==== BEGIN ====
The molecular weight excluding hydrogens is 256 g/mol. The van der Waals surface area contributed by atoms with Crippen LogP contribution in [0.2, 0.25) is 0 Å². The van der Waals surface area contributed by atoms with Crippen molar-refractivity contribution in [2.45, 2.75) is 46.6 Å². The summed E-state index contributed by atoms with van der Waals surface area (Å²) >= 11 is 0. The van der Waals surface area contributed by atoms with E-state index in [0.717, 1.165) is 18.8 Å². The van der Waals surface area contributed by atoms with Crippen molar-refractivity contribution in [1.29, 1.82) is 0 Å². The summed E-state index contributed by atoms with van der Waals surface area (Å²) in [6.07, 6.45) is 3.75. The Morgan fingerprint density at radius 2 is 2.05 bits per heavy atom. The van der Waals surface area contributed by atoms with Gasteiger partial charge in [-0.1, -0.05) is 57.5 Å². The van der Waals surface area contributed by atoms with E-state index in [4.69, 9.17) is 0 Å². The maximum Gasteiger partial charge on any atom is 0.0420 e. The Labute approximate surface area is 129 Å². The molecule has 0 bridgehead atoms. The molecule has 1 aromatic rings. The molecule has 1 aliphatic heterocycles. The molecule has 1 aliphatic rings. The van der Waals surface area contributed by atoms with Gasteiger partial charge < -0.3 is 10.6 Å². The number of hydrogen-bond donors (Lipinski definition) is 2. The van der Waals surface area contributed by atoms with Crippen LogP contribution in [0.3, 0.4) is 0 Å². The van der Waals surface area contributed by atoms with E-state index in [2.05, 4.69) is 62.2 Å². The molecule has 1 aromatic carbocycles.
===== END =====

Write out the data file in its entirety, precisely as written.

The molecular weight excluding hydrogens is 256 g/mol. The van der Waals surface area contributed by atoms with Crippen LogP contribution in [0.2, 0.25) is 0 Å². The van der Waals surface area contributed by atoms with Crippen molar-refractivity contribution in [2.45, 2.75) is 46.6 Å². The summed E-state index contributed by atoms with van der Waals surface area (Å²) >= 11 is 0. The van der Waals surface area contributed by atoms with E-state index in [0.717, 1.165) is 18.8 Å². The van der Waals surface area contributed by atoms with Crippen molar-refractivity contribution in [1.29, 1.82) is 0 Å². The summed E-state index contributed by atoms with van der Waals surface area (Å²) in [6.07, 6.45) is 3.75. The Morgan fingerprint density at radius 2 is 2.05 bits per heavy atom. The van der Waals surface area contributed by atoms with Gasteiger partial charge in [-0.1, -0.05) is 57.5 Å². The van der Waals surface area contributed by atoms with E-state index in [4.69, 9.17) is 0 Å². The maximum Gasteiger partial charge on any atom is 0.0420 e. The Labute approximate surface area is 129 Å². The molecule has 0 bridgehead atoms. The molecule has 1 aromatic rings. The molecule has 1 aliphatic heterocycles. The molecule has 1 aliphatic rings. The van der Waals surface area contributed by atoms with Gasteiger partial charge < -0.3 is 10.6 Å². The number of hydrogen-bond donors (Lipinski definition) is 2. The van der Waals surface area contributed by atoms with Crippen LogP contribution in [0.3, 0.4) is 0 Å². The van der Waals surface area contributed by atoms with E-state index in [2.05, 4.69) is 62.2 Å². The molecule has 1 aromatic carbocycles.